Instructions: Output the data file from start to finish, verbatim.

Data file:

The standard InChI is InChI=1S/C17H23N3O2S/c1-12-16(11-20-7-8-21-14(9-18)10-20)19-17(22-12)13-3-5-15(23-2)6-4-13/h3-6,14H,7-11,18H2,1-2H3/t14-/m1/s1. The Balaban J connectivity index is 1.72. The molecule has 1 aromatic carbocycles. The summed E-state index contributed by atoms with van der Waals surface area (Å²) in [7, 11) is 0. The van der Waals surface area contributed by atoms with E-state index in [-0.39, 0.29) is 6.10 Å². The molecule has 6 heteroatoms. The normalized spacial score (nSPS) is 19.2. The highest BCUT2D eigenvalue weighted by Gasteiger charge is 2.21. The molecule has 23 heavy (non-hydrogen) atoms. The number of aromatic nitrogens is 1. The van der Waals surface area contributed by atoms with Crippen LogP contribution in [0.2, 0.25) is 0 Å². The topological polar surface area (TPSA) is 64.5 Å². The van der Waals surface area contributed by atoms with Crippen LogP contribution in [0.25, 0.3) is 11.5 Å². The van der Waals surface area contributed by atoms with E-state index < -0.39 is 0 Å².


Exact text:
The standard InChI is InChI=1S/C17H23N3O2S/c1-12-16(11-20-7-8-21-14(9-18)10-20)19-17(22-12)13-3-5-15(23-2)6-4-13/h3-6,14H,7-11,18H2,1-2H3/t14-/m1/s1. The Balaban J connectivity index is 1.72. The molecule has 1 aromatic carbocycles. The summed E-state index contributed by atoms with van der Waals surface area (Å²) in [7, 11) is 0. The van der Waals surface area contributed by atoms with E-state index in [-0.39, 0.29) is 6.10 Å². The molecule has 6 heteroatoms. The normalized spacial score (nSPS) is 19.2. The highest BCUT2D eigenvalue weighted by Gasteiger charge is 2.21. The molecule has 23 heavy (non-hydrogen) atoms. The number of aromatic nitrogens is 1. The van der Waals surface area contributed by atoms with Crippen LogP contribution in [0.2, 0.25) is 0 Å². The topological polar surface area (TPSA) is 64.5 Å². The van der Waals surface area contributed by atoms with Crippen LogP contribution in [0.25, 0.3) is 11.5 Å². The van der Waals surface area contributed by atoms with E-state index < -0.39 is 0 Å².